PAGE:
Elderly patients are particularly at risk for severe morbidity following surgery. Among the various risk factors, age and skull base location of meningioma are known to be poor prognostic factors in meningioma surgery. The authors conducted this study to analyze significant preoperative risk factors in elderly patients with skull base meningioma.
A total of 265 elderly patients (≥ 65 years old) with meningioma were surgically treated at the authors’ institute and affiliated hospitals between 2000 and 2016, and these cases were reviewed. Among them, 57 patients with skull base meningioma were evaluated. Among the various risk factors, the authors analyzed age, sex, Karnofsky Performance Scale (KPS) score, American Society of Anesthesiologists score, and tumor size, location, and pathology. Body mass index (BMI) and serum albumin were investigated as the frailty factors. The authors also reviewed 11 surgical studies of elderly patients ≥ 60 years old with meningioma.
The mean age was 72.4 ± 5.7 years, and 42 patients were female (73.6%). The mean size of meningioma was 36.6 ± 14.8 mm at the maximum diameter, and the mean follow-up period was 31.1 ± 31.5 months. (The continuous variables are expressed as the mean ± SD.) Histopathological investigation revealed a higher incidence (71.9%) of WHO Grade I. The rates of deterioration after surgery, at 3 months, and at 1 year were 33.3%, 37.3%, and 39.1%, respectively. Univariate analysis revealed location, preoperative KPS score, BMI level 2, and serum albumin level (p = 0.010, 0.017, 0.0012, and 0.0019, respectively) to be poor prognostic factors. Multivariate analysis revealed that location (p = 0.038) and BMI (p = 0.035) were risk factors for KPS score deterioration immediately after surgery. According to the 11 papers reviewed, the median rate (25th–75th percentile) of skull base–related location was 43.5% (39.6–47.75); for asymptomatic status the mean was 24%; and for mortality at 3 months and 1 year the medians were 6.3% (0.7–7.1) and 8% (4.8–9.4), respectively.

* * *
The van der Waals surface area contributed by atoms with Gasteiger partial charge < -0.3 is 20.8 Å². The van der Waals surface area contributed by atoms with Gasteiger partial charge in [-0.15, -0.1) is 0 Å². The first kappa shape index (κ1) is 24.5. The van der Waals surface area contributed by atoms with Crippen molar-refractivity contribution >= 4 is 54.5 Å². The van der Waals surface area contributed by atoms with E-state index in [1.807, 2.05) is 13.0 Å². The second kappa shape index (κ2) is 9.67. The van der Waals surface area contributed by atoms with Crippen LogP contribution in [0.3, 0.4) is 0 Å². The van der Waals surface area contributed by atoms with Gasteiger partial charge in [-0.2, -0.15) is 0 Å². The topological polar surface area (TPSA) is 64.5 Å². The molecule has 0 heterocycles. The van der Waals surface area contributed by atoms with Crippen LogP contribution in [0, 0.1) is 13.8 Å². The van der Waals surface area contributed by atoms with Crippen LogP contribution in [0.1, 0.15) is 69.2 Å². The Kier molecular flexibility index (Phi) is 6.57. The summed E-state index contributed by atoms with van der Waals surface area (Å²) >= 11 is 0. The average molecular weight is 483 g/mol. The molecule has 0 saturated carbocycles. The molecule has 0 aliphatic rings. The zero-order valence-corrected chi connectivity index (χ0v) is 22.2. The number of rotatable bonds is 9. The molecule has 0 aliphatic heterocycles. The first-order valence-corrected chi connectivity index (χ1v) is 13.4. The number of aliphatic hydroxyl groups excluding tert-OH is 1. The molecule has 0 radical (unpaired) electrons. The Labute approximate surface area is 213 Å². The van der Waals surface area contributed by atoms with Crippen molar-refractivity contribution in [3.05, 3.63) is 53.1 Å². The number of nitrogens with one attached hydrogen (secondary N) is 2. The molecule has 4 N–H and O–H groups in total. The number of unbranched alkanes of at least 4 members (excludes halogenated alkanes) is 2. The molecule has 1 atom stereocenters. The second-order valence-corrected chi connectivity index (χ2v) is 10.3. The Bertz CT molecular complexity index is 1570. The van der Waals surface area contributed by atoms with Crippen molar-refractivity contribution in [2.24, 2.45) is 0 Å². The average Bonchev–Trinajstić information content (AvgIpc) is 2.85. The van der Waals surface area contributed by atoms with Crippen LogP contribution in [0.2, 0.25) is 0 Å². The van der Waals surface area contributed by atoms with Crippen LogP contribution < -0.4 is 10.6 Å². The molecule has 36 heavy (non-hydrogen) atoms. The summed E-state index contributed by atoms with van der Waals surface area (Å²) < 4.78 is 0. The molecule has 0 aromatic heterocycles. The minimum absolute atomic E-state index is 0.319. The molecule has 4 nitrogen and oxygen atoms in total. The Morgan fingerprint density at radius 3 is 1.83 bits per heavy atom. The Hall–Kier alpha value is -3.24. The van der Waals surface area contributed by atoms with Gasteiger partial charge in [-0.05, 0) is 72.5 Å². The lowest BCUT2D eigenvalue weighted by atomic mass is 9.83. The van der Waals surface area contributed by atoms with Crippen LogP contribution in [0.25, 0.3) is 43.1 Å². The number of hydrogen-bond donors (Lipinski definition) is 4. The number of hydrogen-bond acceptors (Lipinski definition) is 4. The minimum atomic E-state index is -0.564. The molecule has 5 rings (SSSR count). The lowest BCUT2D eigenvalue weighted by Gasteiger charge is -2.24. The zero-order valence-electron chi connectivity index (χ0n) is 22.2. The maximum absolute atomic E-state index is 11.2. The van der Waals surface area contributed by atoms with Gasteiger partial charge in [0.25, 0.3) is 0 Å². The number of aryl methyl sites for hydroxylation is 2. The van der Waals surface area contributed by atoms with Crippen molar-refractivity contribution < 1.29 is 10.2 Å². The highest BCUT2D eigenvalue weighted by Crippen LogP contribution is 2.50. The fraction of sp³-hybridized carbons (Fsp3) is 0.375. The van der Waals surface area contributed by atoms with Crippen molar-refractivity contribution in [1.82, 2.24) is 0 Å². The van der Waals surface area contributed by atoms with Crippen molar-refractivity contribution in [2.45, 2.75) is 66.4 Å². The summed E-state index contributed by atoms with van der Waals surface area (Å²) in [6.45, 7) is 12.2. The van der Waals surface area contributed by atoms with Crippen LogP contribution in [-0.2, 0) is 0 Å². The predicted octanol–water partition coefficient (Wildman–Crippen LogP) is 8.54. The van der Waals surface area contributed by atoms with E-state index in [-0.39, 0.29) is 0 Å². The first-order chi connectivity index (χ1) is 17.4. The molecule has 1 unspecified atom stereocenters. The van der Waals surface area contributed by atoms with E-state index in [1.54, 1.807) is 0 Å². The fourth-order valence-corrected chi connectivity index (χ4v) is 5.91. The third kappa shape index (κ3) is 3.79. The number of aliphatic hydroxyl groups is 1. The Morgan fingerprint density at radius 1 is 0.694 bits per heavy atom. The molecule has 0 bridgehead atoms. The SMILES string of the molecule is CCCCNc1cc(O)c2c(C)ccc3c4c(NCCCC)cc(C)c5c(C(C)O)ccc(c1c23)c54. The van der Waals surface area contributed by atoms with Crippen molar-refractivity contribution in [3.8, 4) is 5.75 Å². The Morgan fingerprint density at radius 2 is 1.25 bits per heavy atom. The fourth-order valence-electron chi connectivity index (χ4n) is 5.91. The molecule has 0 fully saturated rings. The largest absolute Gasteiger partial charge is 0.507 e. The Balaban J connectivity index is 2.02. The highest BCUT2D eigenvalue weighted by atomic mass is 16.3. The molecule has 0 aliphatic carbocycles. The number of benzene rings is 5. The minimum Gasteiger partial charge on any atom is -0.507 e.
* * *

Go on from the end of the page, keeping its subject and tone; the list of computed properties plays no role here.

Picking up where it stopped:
Careful preoperative assessment based on the frailty concept was essential for better outcome in elderly patients with skull base meningioma. The BMI is appropriate as a quantitative factor for measure of frailty, particularly in elderly individuals with skull base meningioma. Further prospective randomized controlled trials are necessary to validate frailty as a preoperative risk factor. Not only patient selection but also surgical timing was an important factor.